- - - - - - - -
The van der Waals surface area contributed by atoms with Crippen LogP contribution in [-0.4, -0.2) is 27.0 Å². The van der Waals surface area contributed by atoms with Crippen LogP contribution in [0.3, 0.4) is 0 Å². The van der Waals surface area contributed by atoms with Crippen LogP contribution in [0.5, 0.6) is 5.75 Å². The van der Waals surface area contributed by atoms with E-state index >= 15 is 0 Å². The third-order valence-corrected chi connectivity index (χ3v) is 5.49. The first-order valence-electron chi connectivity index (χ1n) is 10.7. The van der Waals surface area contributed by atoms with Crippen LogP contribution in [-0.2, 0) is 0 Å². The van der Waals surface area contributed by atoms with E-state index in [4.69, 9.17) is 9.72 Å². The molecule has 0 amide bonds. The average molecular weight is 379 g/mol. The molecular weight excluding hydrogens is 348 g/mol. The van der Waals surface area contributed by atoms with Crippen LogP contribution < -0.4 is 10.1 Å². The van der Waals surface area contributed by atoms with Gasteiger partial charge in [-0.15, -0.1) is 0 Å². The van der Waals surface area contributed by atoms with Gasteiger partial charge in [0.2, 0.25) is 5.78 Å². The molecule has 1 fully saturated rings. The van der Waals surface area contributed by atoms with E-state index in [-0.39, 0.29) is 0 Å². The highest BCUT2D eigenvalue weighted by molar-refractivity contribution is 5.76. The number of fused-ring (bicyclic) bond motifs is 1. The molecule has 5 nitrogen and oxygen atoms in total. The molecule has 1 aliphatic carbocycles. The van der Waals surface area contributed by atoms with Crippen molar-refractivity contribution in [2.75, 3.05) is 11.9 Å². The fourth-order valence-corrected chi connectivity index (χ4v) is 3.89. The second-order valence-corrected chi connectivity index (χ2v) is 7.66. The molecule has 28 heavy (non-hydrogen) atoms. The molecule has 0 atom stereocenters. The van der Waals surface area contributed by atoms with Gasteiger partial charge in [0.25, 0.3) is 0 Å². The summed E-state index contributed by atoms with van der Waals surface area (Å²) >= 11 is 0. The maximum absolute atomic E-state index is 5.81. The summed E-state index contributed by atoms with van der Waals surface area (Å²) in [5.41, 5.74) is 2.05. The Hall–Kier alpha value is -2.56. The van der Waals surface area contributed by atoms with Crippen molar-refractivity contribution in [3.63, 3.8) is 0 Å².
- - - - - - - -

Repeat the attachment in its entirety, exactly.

The van der Waals surface area contributed by atoms with Crippen LogP contribution in [-0.4, -0.2) is 27.0 Å². The van der Waals surface area contributed by atoms with Crippen LogP contribution in [0.3, 0.4) is 0 Å². The van der Waals surface area contributed by atoms with Crippen LogP contribution in [0.5, 0.6) is 5.75 Å². The van der Waals surface area contributed by atoms with E-state index >= 15 is 0 Å². The third-order valence-corrected chi connectivity index (χ3v) is 5.49. The first-order valence-electron chi connectivity index (χ1n) is 10.7. The van der Waals surface area contributed by atoms with Crippen LogP contribution in [-0.2, 0) is 0 Å². The van der Waals surface area contributed by atoms with E-state index in [4.69, 9.17) is 9.72 Å². The molecule has 0 amide bonds. The average molecular weight is 379 g/mol. The molecular weight excluding hydrogens is 348 g/mol. The van der Waals surface area contributed by atoms with Crippen LogP contribution < -0.4 is 10.1 Å². The van der Waals surface area contributed by atoms with Gasteiger partial charge in [-0.15, -0.1) is 0 Å². The van der Waals surface area contributed by atoms with Gasteiger partial charge in [0.2, 0.25) is 5.78 Å². The molecule has 1 fully saturated rings. The van der Waals surface area contributed by atoms with E-state index in [-0.39, 0.29) is 0 Å². The highest BCUT2D eigenvalue weighted by molar-refractivity contribution is 5.76. The number of fused-ring (bicyclic) bond motifs is 1. The molecule has 5 nitrogen and oxygen atoms in total. The molecule has 1 aliphatic carbocycles. The van der Waals surface area contributed by atoms with Crippen molar-refractivity contribution in [2.75, 3.05) is 11.9 Å². The fourth-order valence-corrected chi connectivity index (χ4v) is 3.89. The second-order valence-corrected chi connectivity index (χ2v) is 7.66. The molecule has 28 heavy (non-hydrogen) atoms. The molecule has 0 atom stereocenters. The van der Waals surface area contributed by atoms with Gasteiger partial charge in [0.25, 0.3) is 0 Å². The summed E-state index contributed by atoms with van der Waals surface area (Å²) >= 11 is 0. The maximum absolute atomic E-state index is 5.81. The summed E-state index contributed by atoms with van der Waals surface area (Å²) in [5.41, 5.74) is 2.05. The Hall–Kier alpha value is -2.56. The van der Waals surface area contributed by atoms with Crippen molar-refractivity contribution in [3.63, 3.8) is 0 Å².